On Friday, March 11, the Federal Trade Commission (FTC) filed an administrative complaint against HomeAdvisor, Inc., charging it with using deceptive and misleading tactics to sell leads for home improvement projects to small businesses, including small “gig-economy” workers. The action underscores the current administration’s effort to protect workers, especially those engaged in the gig economy through large platforms.
The FTC alleges that since at least 2014, HomeAdvisor—a popular service that matches service providers with consumers seeking home improvements—made false, misleading, and unsubstantiated claims about the quality and source of leads it sells, and about the likelihood that the leads would result in actual jobs. According to the complaint:
- HomeAdvisor told service providers that the conversion rates at which leads actually resulted in home improvement jobs were higher than what HomeAdvisor’s own data indicated.
- HomeAdvisor represented that the leads it sells reflect consumers who intend to hire a service provider soon, when in reality many consumers do not.
- HomeAdvisor represented that its leads came directly from consumers who seek HomeAdvisor’s assistance in selecting a service provider, even though many leads were also purchased from affiliates.
- HomeAdvisor’s sales agents misrepresented the cost of the optional software subscription offered to HomeAdvisor’s network members that helps with scheduling appointments and processing payments. The FTC alleges that sales agents told service providers that the first month is free with an annual membership package, when really the first month of the subscription is not free.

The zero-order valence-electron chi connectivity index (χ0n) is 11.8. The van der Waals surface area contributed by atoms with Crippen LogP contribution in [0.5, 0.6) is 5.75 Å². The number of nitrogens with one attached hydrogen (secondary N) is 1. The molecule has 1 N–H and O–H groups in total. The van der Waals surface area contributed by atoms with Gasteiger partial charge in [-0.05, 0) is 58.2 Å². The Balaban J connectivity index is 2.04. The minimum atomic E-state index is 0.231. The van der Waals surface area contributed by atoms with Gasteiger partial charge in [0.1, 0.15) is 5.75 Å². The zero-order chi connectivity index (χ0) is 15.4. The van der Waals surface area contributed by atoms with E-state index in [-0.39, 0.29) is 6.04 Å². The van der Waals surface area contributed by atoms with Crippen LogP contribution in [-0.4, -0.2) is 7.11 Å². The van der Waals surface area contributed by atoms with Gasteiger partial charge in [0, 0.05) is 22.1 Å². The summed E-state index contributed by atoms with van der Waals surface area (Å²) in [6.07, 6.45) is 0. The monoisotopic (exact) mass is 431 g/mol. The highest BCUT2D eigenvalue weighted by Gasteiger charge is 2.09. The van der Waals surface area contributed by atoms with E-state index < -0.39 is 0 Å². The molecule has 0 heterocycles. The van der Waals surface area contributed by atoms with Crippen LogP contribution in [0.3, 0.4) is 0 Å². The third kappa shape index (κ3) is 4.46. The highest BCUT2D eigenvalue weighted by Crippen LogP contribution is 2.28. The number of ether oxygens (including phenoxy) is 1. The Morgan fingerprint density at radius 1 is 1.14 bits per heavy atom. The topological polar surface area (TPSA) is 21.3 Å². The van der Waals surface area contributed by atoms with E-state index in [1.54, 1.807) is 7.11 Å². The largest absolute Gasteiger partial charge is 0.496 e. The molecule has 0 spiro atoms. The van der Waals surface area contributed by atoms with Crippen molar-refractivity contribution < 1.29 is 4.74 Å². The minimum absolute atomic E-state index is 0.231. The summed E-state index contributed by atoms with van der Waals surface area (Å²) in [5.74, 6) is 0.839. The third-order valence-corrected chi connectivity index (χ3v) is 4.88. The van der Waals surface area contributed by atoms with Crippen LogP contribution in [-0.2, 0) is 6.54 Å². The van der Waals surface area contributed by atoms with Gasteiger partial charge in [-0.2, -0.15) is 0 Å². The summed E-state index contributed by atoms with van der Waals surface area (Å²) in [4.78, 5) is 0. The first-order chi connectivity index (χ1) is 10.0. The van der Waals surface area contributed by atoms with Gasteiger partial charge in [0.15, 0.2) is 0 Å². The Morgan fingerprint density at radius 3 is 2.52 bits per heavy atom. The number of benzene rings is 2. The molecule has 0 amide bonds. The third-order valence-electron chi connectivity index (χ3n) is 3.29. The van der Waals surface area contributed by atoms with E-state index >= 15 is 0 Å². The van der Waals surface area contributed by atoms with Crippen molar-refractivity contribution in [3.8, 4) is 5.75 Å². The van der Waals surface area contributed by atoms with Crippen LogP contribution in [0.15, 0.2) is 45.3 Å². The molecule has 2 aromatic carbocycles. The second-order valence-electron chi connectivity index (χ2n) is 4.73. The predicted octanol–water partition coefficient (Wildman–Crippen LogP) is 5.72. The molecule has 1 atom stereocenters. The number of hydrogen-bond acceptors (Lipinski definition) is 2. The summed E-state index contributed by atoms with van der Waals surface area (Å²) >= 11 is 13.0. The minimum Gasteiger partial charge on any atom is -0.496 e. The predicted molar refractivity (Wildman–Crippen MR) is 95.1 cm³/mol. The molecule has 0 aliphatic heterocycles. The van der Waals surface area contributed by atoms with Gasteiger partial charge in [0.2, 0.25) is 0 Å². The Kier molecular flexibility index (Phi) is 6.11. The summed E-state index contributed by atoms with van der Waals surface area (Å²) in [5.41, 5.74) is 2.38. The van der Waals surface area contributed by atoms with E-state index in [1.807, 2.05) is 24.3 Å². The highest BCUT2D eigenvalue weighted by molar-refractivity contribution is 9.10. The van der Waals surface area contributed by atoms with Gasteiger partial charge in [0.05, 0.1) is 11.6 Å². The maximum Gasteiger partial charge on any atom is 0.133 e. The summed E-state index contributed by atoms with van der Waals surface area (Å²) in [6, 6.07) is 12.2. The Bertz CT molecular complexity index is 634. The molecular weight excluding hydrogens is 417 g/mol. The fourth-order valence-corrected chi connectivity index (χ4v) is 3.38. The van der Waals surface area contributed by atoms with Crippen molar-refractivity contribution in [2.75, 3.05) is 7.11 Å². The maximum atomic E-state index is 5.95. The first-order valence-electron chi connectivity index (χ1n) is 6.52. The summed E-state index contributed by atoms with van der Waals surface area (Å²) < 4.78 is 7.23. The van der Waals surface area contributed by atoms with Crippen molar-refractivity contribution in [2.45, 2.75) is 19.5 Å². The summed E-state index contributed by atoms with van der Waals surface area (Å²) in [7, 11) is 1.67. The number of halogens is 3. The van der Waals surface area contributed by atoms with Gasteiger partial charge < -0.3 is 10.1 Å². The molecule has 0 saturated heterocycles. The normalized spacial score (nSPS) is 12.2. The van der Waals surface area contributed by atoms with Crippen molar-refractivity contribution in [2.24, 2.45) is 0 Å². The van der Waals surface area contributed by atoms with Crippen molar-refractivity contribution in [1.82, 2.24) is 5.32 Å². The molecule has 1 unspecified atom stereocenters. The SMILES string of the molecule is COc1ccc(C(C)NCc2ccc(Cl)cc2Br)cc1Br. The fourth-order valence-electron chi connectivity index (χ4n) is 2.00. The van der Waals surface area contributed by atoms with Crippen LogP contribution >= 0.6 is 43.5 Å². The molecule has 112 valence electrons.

The FTC purports that the alleged misrepresentations burden service providers with greater time spent on pursuing lower-quality leads believed to be worthwhile, and on seeking refunds from HomeAdvisor for those leads.
The litigation against HomeAdvisor illustrates a growing focus of the FTC on the gig economy and the role of the platforms that sit between the consumers and service providers. FTC Bureau of Consumer Protection Director Samuel Levine emphasized that gig-economy platforms “should not use false claims and phony opportunities to prey on workers and small businesses,” and that this complaint “shows that the FTC will use every tool in its toolbox to combat dishonest commercial practices.” FTC Chair Khan also highlighted the purported potential for market abuse when gig-economy companies engage in misleading earnings claims.
Late last year, the FTC sent notices of penalty offenses to more than 1,100 companies that pitch money-making opportunities—including gig employers and big names like Amazon, Uber, DoorDash, and Lyft—and warned them that the FTC won’t hesitate to target them with civil penalties if they deceive consumers or gig workers about potential earnings.
The increased attention that the gig economy is receiving from the FTC should serve as a wake-up call for technology companies providing matching or aggregating services. In addition to ensuring their consumer-facing ads and apps are transparent, fair, and truthful, these companies must pay attention to how they recruit service providers to join the platform and what representations are made about their potential earned income.